HEALTH

‘Mental Disease is Not a Curse’

ADEZE OJUKWU

Mental disease is generally viewed as a curse. But it is not. This unsubstantiated assumption, is a fallacy borne out of sheer myth and mischief.

Despite, decades of media advocacy and enlightenment initiatives, these erroneous notions have refused to wane.

Medical practitioners and health advocates have tried to counter this jaundiced belief, with scientific evidence.

Furthermore, many patients have been successfully treated and rehabilitated across every land.

Obviously, these misconceptions are driven by ignorance and superstition, as well as government apathy to the welfare of its disadvantaged citizens.

Expectedly, these negative opinions are quite prevalent, across several Nigerian communities and other traditional societies.

As a result people, suffering from psychiatric illnesses resort to self-help, unorthodox therapists, who lack the prerequisite training and skills to cure such maladies.

Sometimes the patients are abandoned by their families and caregivers, due to lack of free medical facilities, especially in rural areas.

With the shame and stigma associated with these disorders, many sufferers live precariously, due to exclusion, threats and discriminatory practices against them.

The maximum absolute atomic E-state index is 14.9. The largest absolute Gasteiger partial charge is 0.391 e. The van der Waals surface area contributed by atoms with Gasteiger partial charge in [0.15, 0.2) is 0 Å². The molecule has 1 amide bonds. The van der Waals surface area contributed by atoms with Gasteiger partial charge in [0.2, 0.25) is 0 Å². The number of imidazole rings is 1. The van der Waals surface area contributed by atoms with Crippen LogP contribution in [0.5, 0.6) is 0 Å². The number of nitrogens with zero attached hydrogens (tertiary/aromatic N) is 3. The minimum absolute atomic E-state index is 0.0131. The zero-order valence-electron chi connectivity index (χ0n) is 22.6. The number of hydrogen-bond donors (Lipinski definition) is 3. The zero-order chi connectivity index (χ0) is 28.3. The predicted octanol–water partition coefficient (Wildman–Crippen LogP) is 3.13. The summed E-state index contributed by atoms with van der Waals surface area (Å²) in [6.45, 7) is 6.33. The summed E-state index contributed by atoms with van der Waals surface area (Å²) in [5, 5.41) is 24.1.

Females are even, more disproportionately affected, as some of them are sexually abused or murdered for, alleged ritual purposes.

Determinants of these ailments are not limited to personality traits and capacity to manage one’s emotions, behaviours and social interactions.

Brain damage, trauma, substance abuse, poor nutrition, heredity, birth defects, exposure to toxins such as lead can trigger the illness.

Other contributors are stress, ‘perinatal infections as well as social, cultural, economic, political and environmental factors including family settings, national policies, social protection, standards of living, working conditions, and community support.’

Poverty, stigma and sexual abuse are also linked to psychotic incidences, defined as ‘maladaptations related to mood, behaviour, cognition, and perceptions.’

The spectrum ranges from anxiety, panic attacks, schizophrenia, autism and bipolar to depression, Post Traumatic Stress Disorder (PTSD), psychosis and Attention Deficit Hyperactivity Disorder (ADHD).

With advanced medical interventions, several counselling techniques and prescription medications are readily available, particularly in western countries.

Many reputable centers, such as, John Hopkins Bloomberg School of Public Health provide ‘comprehensive mental and behavioral guidance and treatment using evidence-based assessment, consultation and intervention.’

This is certainly not the case in this part of the world, where these unfortunate individuals are left to parade in rags and sometimes in chains, bereft of all human dignity and sanity.

It is not only pathetic and inhuman, but a keen testament to this society and its leadership.
Indeed this specialty is indisputably, one of the most neglected areas of medicine.

According to World Health Organization(WHO) about one billion people are living with a mental disorder, even as three million persons, reportedly ‘die every year from the harmful use of alcohol. One person dies every 40 seconds by suicide.’